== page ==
Paul Bruhn, Vermont preservationist, dies at 72
VERMONT — Paul Bruhn, who preserved hundreds of historic sites throughout Vermont and led a movement to fortify downtowns across the state, died Thursday, Sept. 19, at age 72.
Bruhn, who co-founded the Preservation Trust of Vermont in 1980, was a modest but visionary steward of countless developments, from country store rehabilitations to Burlington’s Church Street Marketplace.
He also worked as a top aide to Sen. Patrick Leahy, D-Vt. serving as his campaign manager in 1974, and his first chief of staff in Washington.
Bruhn died of cardiac arrest this past Thursday evening after living with heart complications for years.
Bruhn has been widely credited for preserving hundreds of historic buildings in Vermont, conserving land and revitalizing downtowns. Over the years, he funneled funding and shepherded the political will to preserve Vermont’s 18th- and 19th-century architectural gems — from opera houses to churches and hotels.
“Everybody agrees, nobody worked so hard to preserve the best of Vermont,” Leahy said of Bruhn on Friday.
As part of his efforts to protect both Vermont downtowns and rural spaces, Bruhn opposed developers who planned to set up sprawling malls and stores outside of town centers.
In the 1990s, he successfully pushed Walmart to develop in downtown Rutland, after they had planned on setting up shop on the outskirts of town. In 2017, Bruhn led an effort to raise $1 million needed to conserve 22 acres of the land bordering I-89 in Randolph. The land, far from Randolph’s center, had been eyed for a major commercial development.
“He very much didn’t want to see development that would weaken the core of a community, the downtown of a community,” said Gus Seelig, director of the Vermont Housing Conservation Board, an organization Bruhn pushed state officials to establish in the 1980s.
Seelig and others who knew Bruhn closely said there are few towns in Vermont that his preservation efforts did not reach.
“There’s just no place in the state I think you can be that Paul hasn’t touched within 10 or 15 miles of where you’re standing,” Seelig said.
Paul Alan Bruhn was born and raised in Burlington, where he graduated from Burlington High School in 1965. He unenthusiastically studied at Fairleigh Dickinson University in New Jersey and the University of Vermont.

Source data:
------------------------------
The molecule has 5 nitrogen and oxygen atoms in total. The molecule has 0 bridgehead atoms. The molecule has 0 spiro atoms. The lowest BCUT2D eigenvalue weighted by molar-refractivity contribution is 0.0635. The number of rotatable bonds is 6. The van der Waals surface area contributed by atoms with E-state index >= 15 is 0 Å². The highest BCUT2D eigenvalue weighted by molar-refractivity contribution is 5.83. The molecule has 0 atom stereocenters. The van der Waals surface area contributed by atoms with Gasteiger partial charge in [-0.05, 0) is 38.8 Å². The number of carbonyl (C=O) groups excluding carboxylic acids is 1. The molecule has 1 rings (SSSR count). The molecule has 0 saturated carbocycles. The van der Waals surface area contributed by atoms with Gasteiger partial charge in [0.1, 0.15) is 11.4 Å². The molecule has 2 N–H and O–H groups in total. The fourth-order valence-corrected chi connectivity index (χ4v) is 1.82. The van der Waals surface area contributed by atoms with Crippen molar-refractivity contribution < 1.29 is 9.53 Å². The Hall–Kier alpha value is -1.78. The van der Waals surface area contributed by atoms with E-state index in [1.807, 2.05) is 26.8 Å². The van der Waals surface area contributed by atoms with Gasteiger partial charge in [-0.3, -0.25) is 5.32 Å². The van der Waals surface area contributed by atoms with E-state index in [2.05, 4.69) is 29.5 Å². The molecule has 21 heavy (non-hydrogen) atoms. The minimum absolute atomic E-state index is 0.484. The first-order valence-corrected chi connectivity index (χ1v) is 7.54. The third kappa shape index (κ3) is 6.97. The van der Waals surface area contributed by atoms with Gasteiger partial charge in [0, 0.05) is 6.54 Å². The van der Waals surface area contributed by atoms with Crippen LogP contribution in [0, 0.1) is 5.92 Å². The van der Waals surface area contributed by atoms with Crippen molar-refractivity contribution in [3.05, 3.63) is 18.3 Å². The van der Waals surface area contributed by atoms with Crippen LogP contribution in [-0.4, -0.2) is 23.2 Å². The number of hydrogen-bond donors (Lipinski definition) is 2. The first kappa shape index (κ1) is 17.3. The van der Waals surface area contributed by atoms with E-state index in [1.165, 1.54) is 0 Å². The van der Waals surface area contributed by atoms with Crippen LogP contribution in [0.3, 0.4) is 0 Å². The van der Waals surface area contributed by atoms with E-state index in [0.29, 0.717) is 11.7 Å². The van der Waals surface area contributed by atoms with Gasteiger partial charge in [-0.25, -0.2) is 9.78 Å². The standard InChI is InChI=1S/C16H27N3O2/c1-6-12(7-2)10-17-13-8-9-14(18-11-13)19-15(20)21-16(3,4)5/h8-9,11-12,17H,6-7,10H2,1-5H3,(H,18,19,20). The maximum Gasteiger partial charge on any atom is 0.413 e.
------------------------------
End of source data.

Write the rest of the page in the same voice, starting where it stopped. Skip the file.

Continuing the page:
“I learned in a different way than most people,” Bruhn told Seven Days in a 2001 profile. “I didn’t find college very stimulating and I wasn’t very good at it.”
He briefly worked as a journalist in his 20s, launching “Chittenden Magazine” and staffing it with “friends from around the city — young, energetic, irreverent types like himself,” according to the biography “Senator Leahy” by Philip Baruth, a state senator and English professor at UVM.
The publication lasted just four years. “But during those four years, ‘Chittenden Magazine’ became the meeting place and proving ground for an impressively talented staff,” Baruth writes, a group that would help launch Leahy’s statewide political career.
“When the ‘Chittenden Magazine’ folded in 1973, Leahy and Bruhn waited a decent interval and then simply renamed it the Leahy for Senate Campaign of 1974,” Baruth writes. During this time, Bruhn briefly worked under Leahy at the Chittenden County State’s Attorney’s Office.
Leahy’s run against Republican Richard Mallary was widely viewed as a long shot. Leahy was only 34 and Vermonters had never sent a Democrat to Congress.
Leahy said that while his campaign at the time was out-raised, Bruhn was able to mobilize volunteers across the state.
“He knew Vermont. He has a way of sensing how people think and what they think,” Leahy said. “If it had not been for Paul I could not have won that first time.”
Bruhn served as Leahy’s chief of staff between 1974 and 1978. During his time in Washington, Bruhn helped secure a federal grant to turn Burlington’s Church Street into a pedestrian district.
But eventually, Bruhn wanted to return to Vermont to work in preservation.
Pat Robins, who helped lead the effort in Burlington to establish the Church Street Marketplace, called his long-time friend the “godfather” of the movement to revitalize Vermont towns.
“Could be a hardware store, could be a drug store, could be a church, but every town had to have one or more places where people could gather and share ideas,” Robins said. “That really became his driving force.”
Richard Saunders, the director of the Middlebury College Museum of Art, said that Bruhn’s legacy was ever present in his home state.
“Some people have one single monument or one thing that they believed in that you can look at that,” Saunders said. “But I think the wonderful thing about Paul was that it was like spreading something through the bloodstream of Vermont.”
Since it was founded in 1980, the Preservation Trust has spearheaded more than 1,500 preservation and community projects including the Latchis Theater and Hotel in Brattleboro, North Hero’s town hall and the Putney General Store.
Bruhn won countless awards for his work and served on a staggering number of non-profit boards. He is survived by his partner, Colleen O’Neill, among many other family members and friends.
“If you spent a minute with Paul you would know that his love of Vermont was through to his very core,” said Neale Lunderville, the president the Preservation Trust’s board.
“He believed that Vermont was truly special and his life’s work was protecting what was special about it.”
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